“The quiet
Is due to a clog
Caused by clutter
The clutter of life
Clutter of life…
Is clutter of pain
Spread all over
Skulking inside plugging crevices, holes
Cramming spaces
Seen and unseen...”

A very unusual poem in this collection is titled ‘The Six Emirs’. Though the idea is inspired by the Bohemian-Austrian poet and novelist Rainer Maria Rilke, the poem is a fine description of the six phases in the history of Pakistan. ‘The Six Emirs’ chronicles the main currents under play from the inception of Pakistan to the early 21st century. This long poem contains six sections, each having an interesting subtitle: ‘Founder’, ‘Usurper’, ‘Lecher’, ‘Maverick’, ‘Bigot’ and ‘Smug’. In a few pages, Khalique summarises the features and idiosyncrasies of the rulers of Pakistan. For example, in ‘Usurper’, he writes:

“Eagles hover above
Beaks like swords
Talons of steel
Scorpions, snakes
Swerve, hiss on the ground
Dragons exhale fire
Clutch everything
Guard all wealth
Power and pelf”

It is not difficult to imagine who Khalique is talking about when he writes in ‘Lecher’:

“The sharp scent of treachery
Emits out
Of every palace wall
Pace up and down
The corridors
Silver platters
Offering guile and sham
The earls, the nobles
Kiss the platters in awe
The emir
Of the land of the pure
Relishes slyness”

It will not be an overstatement to say that after the so-called ‘first-generation’ of English-language poets of Pakistan such as Daud Kamal, Maki Kureishi and Taufiq Rafat, the new generation lacked a strong voice, and that strong voice has emerged in the poetry of Khalique. As a champion of human rights, he is unnerved at the treatment meted out to the followers of religious and denominational creeds other than the majority one. Khalique is vocal in protesting against the injustice to Aasiya Bibi, a Christian peasant woman from Sheikhupura who spent nine years in solitary confinement. The poem, titled ‘Condemned’, is a heart-rending account of this episode.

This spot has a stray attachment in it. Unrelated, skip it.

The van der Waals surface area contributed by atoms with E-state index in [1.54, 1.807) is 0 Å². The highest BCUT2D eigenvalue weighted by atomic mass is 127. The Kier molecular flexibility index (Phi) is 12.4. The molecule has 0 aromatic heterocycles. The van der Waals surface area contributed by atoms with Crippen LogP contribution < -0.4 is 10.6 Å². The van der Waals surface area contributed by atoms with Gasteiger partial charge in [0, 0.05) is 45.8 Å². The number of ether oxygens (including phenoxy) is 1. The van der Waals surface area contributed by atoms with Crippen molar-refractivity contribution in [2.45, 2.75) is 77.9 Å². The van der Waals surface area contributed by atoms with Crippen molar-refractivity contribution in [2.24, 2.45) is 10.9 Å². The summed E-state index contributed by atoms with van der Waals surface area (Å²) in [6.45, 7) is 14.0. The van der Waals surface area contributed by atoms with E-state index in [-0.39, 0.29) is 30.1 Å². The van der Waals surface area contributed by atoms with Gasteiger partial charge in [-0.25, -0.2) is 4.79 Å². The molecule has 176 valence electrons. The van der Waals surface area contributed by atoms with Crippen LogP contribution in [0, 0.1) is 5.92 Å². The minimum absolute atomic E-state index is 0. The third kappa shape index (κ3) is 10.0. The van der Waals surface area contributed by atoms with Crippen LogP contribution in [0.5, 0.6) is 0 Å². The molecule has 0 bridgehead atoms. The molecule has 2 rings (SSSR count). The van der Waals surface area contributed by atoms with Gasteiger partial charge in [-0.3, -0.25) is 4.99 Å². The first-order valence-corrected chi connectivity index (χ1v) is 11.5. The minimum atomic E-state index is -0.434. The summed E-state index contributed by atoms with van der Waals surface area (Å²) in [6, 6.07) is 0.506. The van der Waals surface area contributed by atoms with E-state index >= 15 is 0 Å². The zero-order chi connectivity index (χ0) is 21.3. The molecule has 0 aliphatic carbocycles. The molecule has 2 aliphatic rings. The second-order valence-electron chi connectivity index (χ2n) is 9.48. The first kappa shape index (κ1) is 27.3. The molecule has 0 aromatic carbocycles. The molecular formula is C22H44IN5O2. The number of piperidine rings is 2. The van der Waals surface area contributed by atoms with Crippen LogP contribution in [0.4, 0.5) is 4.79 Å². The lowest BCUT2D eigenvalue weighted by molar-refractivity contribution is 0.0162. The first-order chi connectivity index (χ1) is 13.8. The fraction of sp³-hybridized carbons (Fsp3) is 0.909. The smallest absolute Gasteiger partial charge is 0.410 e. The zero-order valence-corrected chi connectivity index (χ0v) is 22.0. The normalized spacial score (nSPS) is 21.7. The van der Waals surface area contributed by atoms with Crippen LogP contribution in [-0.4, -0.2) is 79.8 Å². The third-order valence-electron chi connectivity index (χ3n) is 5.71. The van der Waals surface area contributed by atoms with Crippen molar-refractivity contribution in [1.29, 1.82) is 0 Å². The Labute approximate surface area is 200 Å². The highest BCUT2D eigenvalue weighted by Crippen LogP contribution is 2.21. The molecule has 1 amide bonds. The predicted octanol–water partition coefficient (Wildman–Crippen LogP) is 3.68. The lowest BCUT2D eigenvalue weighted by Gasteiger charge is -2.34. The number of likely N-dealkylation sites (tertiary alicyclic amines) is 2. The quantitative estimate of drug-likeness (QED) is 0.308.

The terrorism inflicted on the people of this land is portrayed in the poem ‘Gulsher’. You can’t stop your tears when you read about 13-year-old Gulsher killed in the terrorist attack on a school in Peshawar in December 2014.

“Now he will not
Wake his sister up
Now he will not
Hide his grandma’s pen
Now he will not
Pester his mom again
Now he will not
Eye his daddy’s purse
From school today
He came back in a hearse”

Khalique refuses to mould his craft to the needs of state ideology, but neither is he silent at the atrocities committed in the name of religion across the globe. His other poems, such as ‘The Palm Reader: Aleppo’ and ‘The Magician and the Boy’, have been critically acclaimed and analysed widely so I am not discussing them here. Khalique, for sure, has all the ingredients of a great poet in the making. No Fortunes to Tell is definitely a groundbreaking work in Pakistani English poetry and one hopes that soon his work will be recognised internationally and win many accolades.

The reviewer is an educationist

No Fortunes to Tell
By Harris Khalique
Folio, Lahore
ISBN: 978-9697834044

Published in Dawn, Books & Authors, April 28th, 2019